Editor’s Note: This awesome star ceiling project article was written by my friend Peter who completed this project completely on his own. He explains how much it cost, how he did it and the time it took. He took all the pictures as well! I only edited it for formatting here and slightly for grammar and continuity. Great article and great job writing it! Thanks Pete! ~ Phil
Just getting started and looking for ideas? Read my introduction to ceiling stars first.
How I Made My Fiber Optic Star Ceiling
8ft round with 600 stars and ambient light for media room.
Total cost was about $635.
I have the 600 fiber optic strand version (Wiedamark 600 Strand LED Star Ceiling Kit) (pictured) which comes with 2 x 300 optic strands and a twinkle wheel with programmable twinkle speed.
The 600 star version has three sizes fiber optic cables: 0.75mm, 1mm and 1.5mm to create the effect of nearby and far away stars and the price was $369 when I bought it.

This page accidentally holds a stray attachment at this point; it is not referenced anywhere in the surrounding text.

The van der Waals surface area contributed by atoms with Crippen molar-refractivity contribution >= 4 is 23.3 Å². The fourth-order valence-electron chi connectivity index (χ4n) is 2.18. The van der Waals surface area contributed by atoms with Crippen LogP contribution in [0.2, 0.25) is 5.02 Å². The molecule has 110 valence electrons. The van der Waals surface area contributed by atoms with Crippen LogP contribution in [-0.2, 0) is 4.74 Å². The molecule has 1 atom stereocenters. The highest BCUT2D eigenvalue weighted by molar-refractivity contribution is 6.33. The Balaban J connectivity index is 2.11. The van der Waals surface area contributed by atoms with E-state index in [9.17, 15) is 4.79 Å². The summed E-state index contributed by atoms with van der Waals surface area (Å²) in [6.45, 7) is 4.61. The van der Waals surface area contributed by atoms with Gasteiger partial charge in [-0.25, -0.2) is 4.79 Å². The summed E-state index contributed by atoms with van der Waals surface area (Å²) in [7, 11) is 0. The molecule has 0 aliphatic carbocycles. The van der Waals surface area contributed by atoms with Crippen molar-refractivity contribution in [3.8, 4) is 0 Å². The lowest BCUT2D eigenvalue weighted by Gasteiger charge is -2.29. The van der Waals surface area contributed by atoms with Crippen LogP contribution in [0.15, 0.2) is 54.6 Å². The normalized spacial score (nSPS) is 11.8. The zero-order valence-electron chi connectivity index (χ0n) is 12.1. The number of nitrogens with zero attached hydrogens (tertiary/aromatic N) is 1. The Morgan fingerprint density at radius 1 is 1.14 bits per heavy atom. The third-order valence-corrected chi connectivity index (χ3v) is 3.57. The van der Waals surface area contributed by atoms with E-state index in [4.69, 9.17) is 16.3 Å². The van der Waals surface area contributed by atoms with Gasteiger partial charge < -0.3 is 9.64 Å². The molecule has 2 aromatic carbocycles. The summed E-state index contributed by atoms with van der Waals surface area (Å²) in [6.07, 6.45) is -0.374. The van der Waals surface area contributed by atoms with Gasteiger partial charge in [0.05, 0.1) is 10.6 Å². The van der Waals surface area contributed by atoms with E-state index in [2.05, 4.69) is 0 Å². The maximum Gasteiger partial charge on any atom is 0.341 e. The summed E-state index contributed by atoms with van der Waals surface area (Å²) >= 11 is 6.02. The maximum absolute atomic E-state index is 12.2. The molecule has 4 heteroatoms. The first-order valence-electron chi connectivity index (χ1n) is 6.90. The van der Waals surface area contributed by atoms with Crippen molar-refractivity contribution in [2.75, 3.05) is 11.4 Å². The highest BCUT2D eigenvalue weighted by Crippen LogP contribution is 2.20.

Star Field Dimensions and Coverage
Typically you can cover 150 sq ft with 600 stars and the 8ft circle in this project has a very high star density. Other options are 200 6.5′ Strand RGB LED Star Ceiling Kit and anything in between, based on your choice, preference and wallet.
Star ceiling kits normally come with a remote control that lets you switch the stars on/off as well as ‘freeze’ motion or twinkle and change intensity.The money I spent only includes materials, excluding tools.
If you want to mount this to the ceiling by yourself, you will need to spend around $60 more on two 10ft and two 6ft chains with more details later on how I used those to mount it by myself.
You can click on the supplier links above to see each item image. Notice that instead of standard ceiling hooks, I choose the more robust RDX 360 degree swivel punch bag steel ceiling hook from EBay (pictured right). Standard ceiling hooks may be sufficient but I just wanted the best possible and safest solution. Peace of mind is priceless!
- Jig saw – use the fine blade (also used for metal) which will eat through MDF like butter
- Dremel tool for the 0.75mm, 1mm and 1.5mm holes. No need for a drill stand. Hand control works great.